In interviews yesterday several committee Republicans said they had sought the campaign finance documents on the advice of Judiciary investigators, who believe the LaBella and Freeh memos suggest criminal wrongdoing on the part of the president. But many of these lawmakers said they were unsure whether any of the alleged activities could constitute impeachable offenses and said they still hoped to conclude the investigation in time for a House vote on impeachment this month.

    Throughout the Justice Department's two-year campaign finance inquiry, Freeh has advocated the appointment of an independent counsel; his memo to Reno was written last year before she declined to name an outside prosecutor on the question of fund-raising phone calls by Clinton and Vice President Gore. LaBella submitted his memo to Reno last summer before he left as head of the Justice probe.

    Lawmakers -- including Hyde -- have been extensively briefed on much of their contents, although the department has refused to provide full access to other committees investigating campaign finance, even under threat of being cited for contempt of Congress.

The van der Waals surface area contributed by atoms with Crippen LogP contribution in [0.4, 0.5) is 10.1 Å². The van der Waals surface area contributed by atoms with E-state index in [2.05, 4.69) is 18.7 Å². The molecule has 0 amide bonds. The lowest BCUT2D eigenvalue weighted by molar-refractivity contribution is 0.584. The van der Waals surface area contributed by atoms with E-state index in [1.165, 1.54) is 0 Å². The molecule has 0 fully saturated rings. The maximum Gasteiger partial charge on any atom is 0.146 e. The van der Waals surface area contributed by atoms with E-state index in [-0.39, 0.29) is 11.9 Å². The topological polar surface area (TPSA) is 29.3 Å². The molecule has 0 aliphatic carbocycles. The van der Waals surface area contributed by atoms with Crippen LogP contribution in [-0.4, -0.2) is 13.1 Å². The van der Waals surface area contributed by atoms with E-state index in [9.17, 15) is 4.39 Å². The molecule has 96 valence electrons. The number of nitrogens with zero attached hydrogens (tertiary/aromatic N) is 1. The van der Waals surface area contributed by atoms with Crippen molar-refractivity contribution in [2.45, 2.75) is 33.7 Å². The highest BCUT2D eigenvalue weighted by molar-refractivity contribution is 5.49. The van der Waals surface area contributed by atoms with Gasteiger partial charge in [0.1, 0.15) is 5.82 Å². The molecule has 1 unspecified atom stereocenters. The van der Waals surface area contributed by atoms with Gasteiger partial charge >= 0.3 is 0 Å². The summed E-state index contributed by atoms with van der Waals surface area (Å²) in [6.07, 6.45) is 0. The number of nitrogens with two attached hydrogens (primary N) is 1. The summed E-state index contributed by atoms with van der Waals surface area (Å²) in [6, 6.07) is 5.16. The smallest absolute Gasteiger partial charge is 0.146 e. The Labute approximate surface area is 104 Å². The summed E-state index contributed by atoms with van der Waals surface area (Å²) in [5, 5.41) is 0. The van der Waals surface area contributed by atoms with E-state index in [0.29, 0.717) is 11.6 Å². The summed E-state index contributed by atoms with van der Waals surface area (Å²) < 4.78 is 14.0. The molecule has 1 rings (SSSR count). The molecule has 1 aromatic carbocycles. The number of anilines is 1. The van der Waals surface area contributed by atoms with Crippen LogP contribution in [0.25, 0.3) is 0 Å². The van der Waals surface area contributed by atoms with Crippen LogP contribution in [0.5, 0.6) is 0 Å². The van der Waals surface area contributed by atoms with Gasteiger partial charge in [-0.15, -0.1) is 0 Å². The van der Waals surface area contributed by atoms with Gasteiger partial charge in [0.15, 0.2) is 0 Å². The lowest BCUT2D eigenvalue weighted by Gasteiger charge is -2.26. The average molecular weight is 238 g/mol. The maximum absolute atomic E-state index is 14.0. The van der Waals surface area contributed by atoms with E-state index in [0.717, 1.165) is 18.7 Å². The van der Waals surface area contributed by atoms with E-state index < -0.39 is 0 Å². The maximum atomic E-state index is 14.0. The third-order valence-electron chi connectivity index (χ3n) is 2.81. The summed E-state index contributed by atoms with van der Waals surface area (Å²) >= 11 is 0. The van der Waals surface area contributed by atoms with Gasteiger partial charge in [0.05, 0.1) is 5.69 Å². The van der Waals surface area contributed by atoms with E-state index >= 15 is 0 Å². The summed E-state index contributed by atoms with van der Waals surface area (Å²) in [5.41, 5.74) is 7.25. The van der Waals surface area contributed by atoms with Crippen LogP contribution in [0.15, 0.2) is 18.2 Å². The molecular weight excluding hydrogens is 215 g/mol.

Yesterday, after the panel approved the subpoenas, committee lawyers appeared in a closed session before Chief U.S. District Judge Norma Holloway Johnson, who on Friday rebuffed an earlier committee effort to obtain the documents, which contain internal Justice Department deliberations and grand jury material. She set another hearing for today.

    The Justice Department, sources said, has been seeking an accommodation with the Judiciary panel since the memos were requested Nov. 18, taking the view that Reno's previous resistance did not apply to an impeachment inquiry. But the sticking point appears to be Johnson, who controls release of grand jury information.

    Republicans said they are determined to obtain the memos, even if they have to extend the length of the inquiry. "If she refuses again, we'll carry it to the Supreme Court if we have to," McCollum said. "We don't have to do it this year. We'll carry it into next year."

    The committee could take depositions from Freeh and LaBella as soon as this week in closed session. It also issued a subpoena for documents yesterday to independent counsel Kenneth W. Starr, seeking information relating to John Huang, the Democratic National Committee fund-raiser who testified about Clinton allies' efforts to secure work for Clinton friend Webster L. Hubbell after his resignation from the Justice Department.